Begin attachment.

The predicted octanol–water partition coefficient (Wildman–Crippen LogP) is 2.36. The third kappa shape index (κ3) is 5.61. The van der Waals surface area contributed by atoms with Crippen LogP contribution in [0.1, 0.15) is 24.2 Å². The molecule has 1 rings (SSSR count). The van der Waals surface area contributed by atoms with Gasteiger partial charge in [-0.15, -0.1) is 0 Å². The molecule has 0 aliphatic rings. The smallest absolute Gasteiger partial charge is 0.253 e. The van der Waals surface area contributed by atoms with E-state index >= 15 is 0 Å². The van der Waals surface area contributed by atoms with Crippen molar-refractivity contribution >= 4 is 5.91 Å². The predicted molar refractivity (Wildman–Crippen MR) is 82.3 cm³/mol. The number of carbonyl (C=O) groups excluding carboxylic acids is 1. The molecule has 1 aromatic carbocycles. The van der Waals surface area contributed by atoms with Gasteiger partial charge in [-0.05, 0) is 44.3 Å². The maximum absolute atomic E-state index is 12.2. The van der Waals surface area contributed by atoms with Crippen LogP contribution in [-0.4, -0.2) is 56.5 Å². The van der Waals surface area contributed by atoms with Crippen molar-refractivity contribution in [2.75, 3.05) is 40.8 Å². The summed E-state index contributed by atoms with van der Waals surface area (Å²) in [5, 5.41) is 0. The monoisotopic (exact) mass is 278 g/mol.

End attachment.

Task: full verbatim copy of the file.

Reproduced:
The predicted octanol–water partition coefficient (Wildman–Crippen LogP) is 2.36. The third kappa shape index (κ3) is 5.61. The van der Waals surface area contributed by atoms with Crippen LogP contribution in [0.1, 0.15) is 24.2 Å². The molecule has 1 rings (SSSR count). The van der Waals surface area contributed by atoms with Gasteiger partial charge in [-0.15, -0.1) is 0 Å². The molecule has 0 aliphatic rings. The smallest absolute Gasteiger partial charge is 0.253 e. The van der Waals surface area contributed by atoms with E-state index >= 15 is 0 Å². The van der Waals surface area contributed by atoms with Crippen molar-refractivity contribution >= 4 is 5.91 Å². The predicted molar refractivity (Wildman–Crippen MR) is 82.3 cm³/mol. The number of carbonyl (C=O) groups excluding carboxylic acids is 1. The molecule has 1 aromatic carbocycles. The van der Waals surface area contributed by atoms with Gasteiger partial charge in [-0.05, 0) is 44.3 Å². The maximum absolute atomic E-state index is 12.2. The van der Waals surface area contributed by atoms with Crippen LogP contribution in [-0.4, -0.2) is 56.5 Å². The van der Waals surface area contributed by atoms with Crippen molar-refractivity contribution in [2.75, 3.05) is 40.8 Å². The summed E-state index contributed by atoms with van der Waals surface area (Å²) in [5, 5.41) is 0. The monoisotopic (exact) mass is 278 g/mol.